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HomeIndustry SectorLaura Benanti on Life and Beth, Mothers, Broadway, and Writing Her Own...

Laura Benanti on Life and Beth, Mothers, Broadway, and Writing Her Own Show

The role Laura Benanti plays on Hulu’s Life and Beth, which recently returned for its second season, is an interesting one, especially because – spoiler alert – she dies in the first episode. Working primarily with actresses Violet Young and Lily Fisher, who play the younger versions of sisters Beth and Ann, portrayed as adults by Amy Schumer and Susannah Flood, Benanti gets to craft a character who left a searing impact on her daughters that has followed them through their lives.

Above the Line spoke with Benanti, a five-time Tony nominee and winner for Gypsy in 2008, about tackling this small but impactful TV role, as well as other memorable appearances on television in The Detour, Supergirl, Nashville, Younger, and The Gilded Age. She reflected on her substantial time on Broadway and how the mediums she works in – including film, like last year’s No Hard Feelings – have been impacted by the pandemic and strikes. She also spoke with excitement about Laura Benanti: Nobody Cares, the new stage show she’s written that’s currently occupying most of her time.

Above the Line: Jane is like a specter on Life and Beth, because we meet her, she’s gone, and then we get to know her a little bit more, but so sporadically that it almost doesn’t feel like she’s a real person, or like she’s a figment of Beth’s imagination. What’s your read on her?

Laura Benanti: I think we meet her in that first episode as her older self, so you see the unhealthy dynamic between she and Beth immediately. And then what I like about the unearthing of the origin of that relationship is, isn’t that what we’re all doing all the time? Unpacking our relationship with our parents? We get to see more and more into Jane and her foibles, and why she became the narcissist that she became and how it affected her children. But then the grace that Beth has for her, that she is able to overcome some of the damage, just in understanding that her mother was a person, coming to the conclusion that her mom was doing the best that she could, even if that means that she hurt her children sometimes.

ATL: The moments that we do see her, which again are very rare, especially in Season Two, are edited into the narrative in a very compelling way. What are you aware of, as far as what the rest of the cast is doing since you’re really not sharing scenes with most of them? 

Benanti: Nothing! I get to just observe. I get to watch it like a fan. 

ATL: Is that challenging at all, to not know what’s going on there, or you feel like that’s not really part of what your assignment is?

Benanti: I think I have a very specific assignment with Violet and Lily, the young women who play young Amy and her sister. In a way, I don’t want to know how far she’s come. I think I’ve got to stay in my lane of, Jane is the hero of the Jane show. In Jane’s world, it’s Life and Jane. So I feel like that is my job.

Laura Benanti (center) with Violet Young (L), Lily Fisher in Life and Beth (Hulu)

ATL: What is it like working with Violet? She’s incredibly talented. 

Benanti: She’s brilliant. So is Lily. Both of those young women are just extraordinary to me. And also, as people, they’re so well-adjusted, and it’s in many ways because their mothers are incredible. They have strong, powerful, loving moms who are there with them, who both have great senses of humor. So it was actually really special to get to be with them and to connect with their mothers.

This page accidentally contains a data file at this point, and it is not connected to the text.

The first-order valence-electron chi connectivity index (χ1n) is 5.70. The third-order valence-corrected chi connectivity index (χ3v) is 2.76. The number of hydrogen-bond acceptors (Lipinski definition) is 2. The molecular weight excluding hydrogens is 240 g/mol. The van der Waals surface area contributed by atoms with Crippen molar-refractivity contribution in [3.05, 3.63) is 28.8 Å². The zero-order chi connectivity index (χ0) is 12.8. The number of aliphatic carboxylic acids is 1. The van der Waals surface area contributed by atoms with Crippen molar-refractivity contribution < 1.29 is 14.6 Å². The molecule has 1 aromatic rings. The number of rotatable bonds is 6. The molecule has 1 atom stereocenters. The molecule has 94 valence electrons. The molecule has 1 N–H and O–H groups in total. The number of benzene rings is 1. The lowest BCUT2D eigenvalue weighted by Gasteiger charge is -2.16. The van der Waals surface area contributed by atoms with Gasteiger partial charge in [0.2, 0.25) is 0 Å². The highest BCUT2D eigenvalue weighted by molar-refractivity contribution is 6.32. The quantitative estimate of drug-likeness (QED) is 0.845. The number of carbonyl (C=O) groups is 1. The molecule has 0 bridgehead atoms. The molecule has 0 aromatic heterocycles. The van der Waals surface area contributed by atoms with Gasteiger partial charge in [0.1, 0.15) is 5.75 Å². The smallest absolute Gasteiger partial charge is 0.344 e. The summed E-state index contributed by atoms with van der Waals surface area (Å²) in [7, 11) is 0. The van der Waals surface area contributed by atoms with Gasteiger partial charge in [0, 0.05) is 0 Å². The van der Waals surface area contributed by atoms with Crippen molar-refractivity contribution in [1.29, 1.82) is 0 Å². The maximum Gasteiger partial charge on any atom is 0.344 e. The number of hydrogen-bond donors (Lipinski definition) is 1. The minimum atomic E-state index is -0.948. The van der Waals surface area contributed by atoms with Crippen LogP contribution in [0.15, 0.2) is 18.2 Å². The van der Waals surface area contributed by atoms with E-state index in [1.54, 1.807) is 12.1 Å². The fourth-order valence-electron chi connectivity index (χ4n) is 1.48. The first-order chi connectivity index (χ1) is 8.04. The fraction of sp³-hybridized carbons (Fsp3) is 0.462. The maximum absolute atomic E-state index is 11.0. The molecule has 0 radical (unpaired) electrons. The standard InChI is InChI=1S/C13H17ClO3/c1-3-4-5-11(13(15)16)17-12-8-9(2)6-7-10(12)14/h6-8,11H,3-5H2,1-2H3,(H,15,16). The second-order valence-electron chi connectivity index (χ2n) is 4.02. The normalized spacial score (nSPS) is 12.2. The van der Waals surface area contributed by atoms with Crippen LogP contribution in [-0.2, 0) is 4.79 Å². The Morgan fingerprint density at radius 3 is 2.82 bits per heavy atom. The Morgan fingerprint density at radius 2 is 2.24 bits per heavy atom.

ATL: There’s that scene in the third episode where Jane comes in so strong yelling at Beth and then just starts maniacally laughing with her. How easy is it to approach a scene like that? 

Benanti: I don’t know – easy, hard – there’s no way to quantify what is hard or not in acting. Acting with Violet is a joy. That’s what the scene called for, and that’s what made sense. Amy’s a brilliant director, so it was just a day at work. Thats just what we did. It wasn’t like I was psyching myself up. It’s just what was called for.

ATL: I think most people who have small roles in shows like this might wish for something bigger, but it seems like you might actually be happy with the size and impact of your part here. 

Benanti: Yeah, I knew coming in what it was. It’s not like I thought, “Oh, she’s going to be in every scene.” I came in with the understanding of what the role was going to be. That would be very foolish of me to be disappointed about something that I always knew was the case. It was nice, because it allowed me to do so many other things at the same time, which was awesome. I got the gift of being in a show that is so brilliant, written by my friend who I love very much and played this really interesting, layered character. And be blonde, so I have no complaints.

ATL: Is there anyone from the cast that you would love to share a scene with where you think the characters would be interesting together if the timeline allowed for it somehow or a dream scene? 

Benanti: Well, Michael Cera is so brilliant. Acting with Michael would be super fun, and it would be interesting to see how he relates to Jane, who is the opposite of him.

(L-R) Violet Young, Lily Fisher, Laura Benanti, Michael Rapoport in Life and Beth (Hulu/Photo by Marcus Price)

ATL: Your past TV work includes The Detour and your fantastic delivery of “Mail, mail! We will not fail!” Was that a fun part to have?